What’s fueling the rapid hotel growth in West Africa?

The Radisson Blu Sea Plaza Hotel in Dakar, Senegal Today, Africa is seen as one of the most promising regions for hotel developers. Aside from small chains and independents, four global hotel groups dominate signings and openings on the continent. Over the last four rolling quarters, as of September 2019, Accor, Hilton, Marriott International and Radisson Hotel Group have opened 2,800 rooms and signed deals for 6,600 rooms. Across Africa, hotel development remains important in most advanced economies, such as Morocco and South Africa; and projects are multiplying in East Africa, especially in Ethiopia, Kenya, Tanzania and Uganda. In West Africa, Nigeria is back on the development scene thanks to emerging regional destinations beyond Abuja and Lagos. Francophone Africa is also moving fast. The Ministry of Tourism of Côte d’Ivoire has launched an ambitious national plan for tourism development, Sublime Cote d’Ivoire, and already announced over $1 billion investment in the sector. Senegal is the other regional star, with local programmes such as Diamnadio, Lac Rose near Dakar and Pointe Sarene. Other countries showing active hotel development include Benin, Cameroon, Guinea, Niger, and Togo.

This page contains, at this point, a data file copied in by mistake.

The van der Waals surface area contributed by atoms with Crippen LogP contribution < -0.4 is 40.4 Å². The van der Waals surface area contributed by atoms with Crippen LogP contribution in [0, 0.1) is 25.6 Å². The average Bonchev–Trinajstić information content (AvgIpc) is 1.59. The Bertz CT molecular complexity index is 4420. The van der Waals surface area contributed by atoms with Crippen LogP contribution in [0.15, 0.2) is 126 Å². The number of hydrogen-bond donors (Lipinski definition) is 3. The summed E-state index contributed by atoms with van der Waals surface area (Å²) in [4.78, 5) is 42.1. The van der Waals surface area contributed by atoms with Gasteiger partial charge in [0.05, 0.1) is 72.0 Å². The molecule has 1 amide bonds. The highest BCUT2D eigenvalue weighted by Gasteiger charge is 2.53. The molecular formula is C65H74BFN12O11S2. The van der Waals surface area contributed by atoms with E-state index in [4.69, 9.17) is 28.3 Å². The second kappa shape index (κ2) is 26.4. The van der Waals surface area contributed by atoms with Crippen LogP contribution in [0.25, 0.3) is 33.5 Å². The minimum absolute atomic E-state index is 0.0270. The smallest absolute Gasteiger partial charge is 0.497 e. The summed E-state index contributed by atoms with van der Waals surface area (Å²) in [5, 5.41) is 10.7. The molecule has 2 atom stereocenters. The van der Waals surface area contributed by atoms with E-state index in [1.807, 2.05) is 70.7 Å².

In an interview, Philippe Doizelet, managing partner for hotels at Horwath HTL, a hospitality consultant, identified four fundamental factors which are fuelling an increasing flow of investment into the hospitality sector in West Africa. They are, in alphabetical order: air connectivity, better economic growth, currency and demographics.

In the past few years, additional flight connections have transformed travel to and from West Africa, which, in the words of Doizelethas been a game changer. He said: “It used to be that the main hubs for flying between West African countries were Paris and Casablanca. However, thanks to the rapid growth of Ethiopian Airlines and other carriers, such as Emirates, Kenya Airways and Turkish, the situation has changed; and new routes are offered to travellers. For example, it is now possible to fly direct from New York to Abidjan, where the African Development Bank is located, and to Lomé, where the Central Bank of West African States (BOAD) is situated … and with increased travel comes increased commerce and demand for accommodation.”

According to the UNWTO, international tourist arrivals in Africa grew by 7% in 2018, one of the fastest growth rates in the world together with East Asia and the Pacific. The flight data analyst, ForwardKeys, recently confirmed that trend continuing. In 2019, African aviation experienced 7.5% growth […]

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